Hamilton, Ontario industrial area with Toronto skyline in the background

Hamilton, Ontario with the Toronto skyline in the background (hstiver, iStockPhoto)

What are Greenhouse Gases?

Sylvie Trottier

Summary

This backgrounder explains what greenhouse gases are and how they contribute to climate change.

How do greenhouse gases affect the Earth's atmosphere?

Did you know that the Earth is actually covered in a blanket? We call this blanket the atmosphere. Relative to the planet's size, this blanket is very thin. If the Earth were the size of an apple, the atmosphere would be the thickness of the skin of the apple. Though thin, the atmosphere is really good at keeping the planet warm. The average temperature on Earth is 15°C. But without the atmosphere, the average temperature on Earth would be a frozen -18°C. As you can imagine, not many things that live comfortably at 15°C could survive at -18°C.

The atmosphere keeps Earth warm through a phenomenon known as global warming. This happens due to greenhouse gases (GHGs). GHGs are gases with heat-trapping properties. They are found in the Earth’s atmosphere. When the sun's rays strike the Earth, the Earth’s surface is heated. This heat rises and radiates away from the surface. 

What are the main greenhouse gases?

The Kyoto Protocol is an international agreement by the United Nations (UN) on climate change. It identifies six main greenhouse gases. These gases are: 

  • carbon dioxide (CO2)

  • methane (CH4)

  • nitrous oxide (N2O)

  • hydrofluorocarbons (HFCs)

  • perfluorocarbons (PFCs) 

  • sulphur hexafluoride (SF6

Water vapour, although not on the UN list, is also technically a greenhouse gas. 

Not all of these gases are equally good at trapping heat. For example, methane is 25 times better at trapping heat than carbon dioxide. We call this its Global Warming Potential (GWP). One tonne of methane (CH4) captures as much heat as (or is equivalent to) 25 tonnes of CO2. To make comparing gases easier, we convert them all into CO2 equivalents (CO2e).

Global Warming Potentials of Various Gases

Carbon dioxide GWP = 1
Methane GWP = 25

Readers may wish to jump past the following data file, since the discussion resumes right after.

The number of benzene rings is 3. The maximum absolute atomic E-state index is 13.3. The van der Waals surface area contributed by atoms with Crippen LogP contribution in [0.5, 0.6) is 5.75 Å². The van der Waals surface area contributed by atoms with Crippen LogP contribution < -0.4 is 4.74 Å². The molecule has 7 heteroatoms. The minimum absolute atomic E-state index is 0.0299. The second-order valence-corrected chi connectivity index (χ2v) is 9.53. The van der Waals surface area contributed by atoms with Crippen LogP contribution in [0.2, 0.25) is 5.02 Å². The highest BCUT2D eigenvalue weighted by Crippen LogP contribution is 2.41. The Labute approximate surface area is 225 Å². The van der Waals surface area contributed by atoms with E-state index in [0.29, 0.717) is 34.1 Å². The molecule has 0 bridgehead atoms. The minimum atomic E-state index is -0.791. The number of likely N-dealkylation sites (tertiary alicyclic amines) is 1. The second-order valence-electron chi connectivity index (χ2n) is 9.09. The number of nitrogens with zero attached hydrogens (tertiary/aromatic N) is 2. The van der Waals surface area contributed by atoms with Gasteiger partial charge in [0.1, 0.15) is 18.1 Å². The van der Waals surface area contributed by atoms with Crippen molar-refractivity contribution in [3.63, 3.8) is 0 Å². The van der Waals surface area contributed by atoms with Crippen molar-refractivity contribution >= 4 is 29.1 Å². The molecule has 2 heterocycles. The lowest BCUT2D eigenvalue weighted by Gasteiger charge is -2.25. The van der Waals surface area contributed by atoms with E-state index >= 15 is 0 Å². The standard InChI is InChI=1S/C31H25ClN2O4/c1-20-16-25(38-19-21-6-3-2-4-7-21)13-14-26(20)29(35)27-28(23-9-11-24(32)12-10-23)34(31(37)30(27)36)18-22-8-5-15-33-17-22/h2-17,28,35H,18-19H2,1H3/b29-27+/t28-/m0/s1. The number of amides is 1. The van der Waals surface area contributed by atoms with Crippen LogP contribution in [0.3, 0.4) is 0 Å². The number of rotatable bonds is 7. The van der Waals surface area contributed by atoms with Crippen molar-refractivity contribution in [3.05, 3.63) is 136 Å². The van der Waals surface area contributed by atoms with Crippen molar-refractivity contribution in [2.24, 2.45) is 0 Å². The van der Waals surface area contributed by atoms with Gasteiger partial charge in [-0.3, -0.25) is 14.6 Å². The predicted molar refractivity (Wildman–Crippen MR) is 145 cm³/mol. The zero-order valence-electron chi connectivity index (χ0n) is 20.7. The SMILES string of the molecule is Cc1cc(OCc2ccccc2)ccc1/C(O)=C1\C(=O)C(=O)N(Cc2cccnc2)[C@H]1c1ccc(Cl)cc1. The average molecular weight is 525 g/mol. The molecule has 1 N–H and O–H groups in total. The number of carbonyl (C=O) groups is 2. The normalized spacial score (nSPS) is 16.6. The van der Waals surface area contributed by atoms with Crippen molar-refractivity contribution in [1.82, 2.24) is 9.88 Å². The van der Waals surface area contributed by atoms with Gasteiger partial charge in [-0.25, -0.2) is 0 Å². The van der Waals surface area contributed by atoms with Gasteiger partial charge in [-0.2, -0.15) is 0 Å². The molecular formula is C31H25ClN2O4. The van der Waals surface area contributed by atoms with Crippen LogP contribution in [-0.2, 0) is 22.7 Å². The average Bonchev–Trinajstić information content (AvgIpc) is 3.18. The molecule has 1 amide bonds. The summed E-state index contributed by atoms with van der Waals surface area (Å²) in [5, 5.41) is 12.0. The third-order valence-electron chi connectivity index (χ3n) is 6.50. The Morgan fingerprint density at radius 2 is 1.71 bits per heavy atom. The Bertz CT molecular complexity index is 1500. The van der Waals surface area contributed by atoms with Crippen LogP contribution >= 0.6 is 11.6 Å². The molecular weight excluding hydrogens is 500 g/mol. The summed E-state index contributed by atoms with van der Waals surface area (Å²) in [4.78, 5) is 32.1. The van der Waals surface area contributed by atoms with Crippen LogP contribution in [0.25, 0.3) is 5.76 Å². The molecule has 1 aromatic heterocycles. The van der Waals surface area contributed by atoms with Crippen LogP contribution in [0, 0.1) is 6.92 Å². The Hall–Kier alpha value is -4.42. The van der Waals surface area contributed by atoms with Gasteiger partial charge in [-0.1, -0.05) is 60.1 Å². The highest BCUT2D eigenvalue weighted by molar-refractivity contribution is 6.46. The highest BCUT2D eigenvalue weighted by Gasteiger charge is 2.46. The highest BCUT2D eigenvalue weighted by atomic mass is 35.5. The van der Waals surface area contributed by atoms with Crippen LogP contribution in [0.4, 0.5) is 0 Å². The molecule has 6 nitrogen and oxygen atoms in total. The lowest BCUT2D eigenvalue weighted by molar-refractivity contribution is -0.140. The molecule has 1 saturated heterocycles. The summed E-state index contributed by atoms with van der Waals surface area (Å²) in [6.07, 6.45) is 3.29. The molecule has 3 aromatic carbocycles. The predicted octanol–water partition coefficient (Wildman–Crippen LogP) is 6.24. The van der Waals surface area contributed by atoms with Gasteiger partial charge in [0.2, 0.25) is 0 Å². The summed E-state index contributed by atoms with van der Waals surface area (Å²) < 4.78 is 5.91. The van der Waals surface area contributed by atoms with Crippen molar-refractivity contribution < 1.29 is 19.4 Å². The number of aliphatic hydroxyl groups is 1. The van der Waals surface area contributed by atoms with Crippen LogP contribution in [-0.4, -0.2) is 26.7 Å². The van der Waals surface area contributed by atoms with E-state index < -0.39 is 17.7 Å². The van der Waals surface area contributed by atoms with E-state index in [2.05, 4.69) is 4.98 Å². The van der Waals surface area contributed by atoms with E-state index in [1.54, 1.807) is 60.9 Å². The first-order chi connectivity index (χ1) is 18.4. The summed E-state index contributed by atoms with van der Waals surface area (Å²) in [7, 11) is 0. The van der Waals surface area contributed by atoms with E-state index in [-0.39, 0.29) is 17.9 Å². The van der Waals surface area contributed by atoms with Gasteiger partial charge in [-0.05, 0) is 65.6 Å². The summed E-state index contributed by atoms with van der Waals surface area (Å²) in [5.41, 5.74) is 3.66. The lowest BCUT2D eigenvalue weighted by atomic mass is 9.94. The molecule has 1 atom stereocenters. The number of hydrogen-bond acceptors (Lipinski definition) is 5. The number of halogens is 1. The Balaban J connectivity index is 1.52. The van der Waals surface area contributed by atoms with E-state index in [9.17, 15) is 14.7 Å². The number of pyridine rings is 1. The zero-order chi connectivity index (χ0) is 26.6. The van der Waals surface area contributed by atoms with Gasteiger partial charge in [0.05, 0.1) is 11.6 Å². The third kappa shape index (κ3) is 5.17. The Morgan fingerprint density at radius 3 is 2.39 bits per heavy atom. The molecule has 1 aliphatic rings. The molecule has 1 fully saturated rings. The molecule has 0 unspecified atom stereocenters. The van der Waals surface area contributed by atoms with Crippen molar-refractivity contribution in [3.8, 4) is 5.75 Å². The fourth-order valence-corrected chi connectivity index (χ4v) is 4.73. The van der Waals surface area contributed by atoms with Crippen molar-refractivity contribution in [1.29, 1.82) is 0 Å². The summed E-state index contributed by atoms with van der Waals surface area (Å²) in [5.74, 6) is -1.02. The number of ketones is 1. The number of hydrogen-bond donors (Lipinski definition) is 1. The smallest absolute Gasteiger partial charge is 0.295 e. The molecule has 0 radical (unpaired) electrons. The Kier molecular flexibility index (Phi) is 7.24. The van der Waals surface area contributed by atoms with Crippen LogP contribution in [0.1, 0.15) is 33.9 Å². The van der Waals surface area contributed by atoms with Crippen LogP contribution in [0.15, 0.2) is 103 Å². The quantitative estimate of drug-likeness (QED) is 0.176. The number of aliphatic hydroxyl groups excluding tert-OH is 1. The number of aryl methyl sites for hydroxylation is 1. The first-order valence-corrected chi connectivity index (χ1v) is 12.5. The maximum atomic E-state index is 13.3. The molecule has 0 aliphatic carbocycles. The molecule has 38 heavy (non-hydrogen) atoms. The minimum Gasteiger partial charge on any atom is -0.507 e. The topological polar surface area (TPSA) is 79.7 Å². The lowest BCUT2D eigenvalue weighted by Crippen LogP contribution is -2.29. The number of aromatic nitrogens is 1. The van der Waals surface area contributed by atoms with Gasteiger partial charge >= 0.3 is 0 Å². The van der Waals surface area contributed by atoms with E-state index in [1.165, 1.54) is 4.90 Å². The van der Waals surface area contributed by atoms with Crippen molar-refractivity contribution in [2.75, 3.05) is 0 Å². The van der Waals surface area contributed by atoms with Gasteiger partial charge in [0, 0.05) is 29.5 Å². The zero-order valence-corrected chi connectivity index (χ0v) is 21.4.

Nitrous oxide GWP = 298
HFCs, PFCs, SFs GWP = 12 422 800

Carbon Dioxide

Burning fossil fuels is the main source of CO2. There are many human activities that produce CO2. For example, the combustion of gasoline and Diesel fuel in vehicles produces CO2. The combustion of coal and natural gas in electricity-generating power plants produces CO2. Various industrial processes produce CO2  too. Plants remove, or sequester, CO2 from the atmosphere during photosynthesis.

Methane

One of the most important sources of methane is the production and transportation of natural gas, oil, and coal. The digestive processes and waste products of domestic livestock release methane, too. Landfills also release methane. This happens as waste decomposes.

Nitrous Oxide

Fuel combustion in motor vehicles is the primary source of N2O. Agricultural activities also contribute nitrous oxide to the atmosphere. One example is adding nitrogen from synthetic fertilizers to soil.

HFCs, PFCs, SFs

These GHGs do not have very high concentrations in the atmosphere. However, they have incredibly high GWPs. These high GWPs mean they can have an important warming effect on the Earth. All three types of gases are synthetic, which means that they do not occur naturally in the environment. Instead, they are produced as a result of various industrial processes. For example, they are produced during electricity transmission. They are also produced by air conditioning systems.